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Resident groups in Louisiana’s ‘Cancer Alley’ sue Parish Council, citing environmental racism

Three weeks ago we reported on the U.S. Environmental Protection Agency suing a major industrial operator for persistently polluting in an area of Louisiana known locally as Cancer Alley.  Yesterday a collection of groups representing that community launched legal action against St. James Parish for decades of environmental racism and the discriminatory siting of industrial facilities in predominantly Black communities in the Parish. 

The lawsuit points out – among many, many other things – that the Parish have approved no major polluting facilities in white communities in 46 years, while dozens of ‘dangerous and extractive facilities’ have been located in black communities.

A recent study found that communities of colour in Louisiana, are exposed to 7 to 21 times higher industrial emissions than their White counterparts.

Kimberly Terrell, a research scientist  at the Tulane Environmental Law Clinic who worked on that study told Gas Outlook last month: ‘There is unequivocal scientific support that there is a racial disparity in pollution exposure in Louisiana. And we know that those pollutants cause health problems.’

The coalition bringing the action is made up of Inclusive Louisiana, Mount Triumph Baptist Church, RISE St. James.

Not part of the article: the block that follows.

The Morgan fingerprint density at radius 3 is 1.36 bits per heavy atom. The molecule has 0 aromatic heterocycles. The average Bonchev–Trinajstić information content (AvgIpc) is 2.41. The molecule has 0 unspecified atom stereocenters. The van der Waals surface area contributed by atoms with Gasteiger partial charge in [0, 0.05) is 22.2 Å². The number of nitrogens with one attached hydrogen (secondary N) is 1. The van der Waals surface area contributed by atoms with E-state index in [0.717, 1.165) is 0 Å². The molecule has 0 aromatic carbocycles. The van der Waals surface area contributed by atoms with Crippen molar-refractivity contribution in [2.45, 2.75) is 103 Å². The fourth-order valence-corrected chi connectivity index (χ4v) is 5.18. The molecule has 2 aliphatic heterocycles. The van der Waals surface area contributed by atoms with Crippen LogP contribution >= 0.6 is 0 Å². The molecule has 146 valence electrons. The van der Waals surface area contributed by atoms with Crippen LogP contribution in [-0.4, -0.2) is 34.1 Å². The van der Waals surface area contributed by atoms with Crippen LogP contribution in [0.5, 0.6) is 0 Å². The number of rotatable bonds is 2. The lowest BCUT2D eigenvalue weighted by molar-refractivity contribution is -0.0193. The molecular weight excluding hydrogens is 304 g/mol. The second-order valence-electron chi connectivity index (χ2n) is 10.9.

The complaint document lists dozens of examples of selective policy-making by the Parish, including that a ban on solar farms was approved by the council last year after the mostly white community of Vacherie complained the farms could lower property values and cause damage during hurricanes.

Shamyra Lavigne of RISE St. James said: ‘White residents didn’t want solar farms in their backyards because they didn’t like the aesthetics. But we have petrochemical plants in our backyards, and they’re polluting us.’

Barbara Washington of Inclusive Louisiana said: ‘They always promise jobs and economic opportunity, but our neighborhoods don’t see any of that. All we see is smoke and smog and smell the pollution.’

The lawsuit is demanding: ‘a moratorium on all new sitings of industrial facilities and expansions of existing facilities, protection of unmarked cemeteries of people once enslaved in the Parish, and a court-monitored process involving directly-affected communities to help assess remediation and guide transformation.’

 

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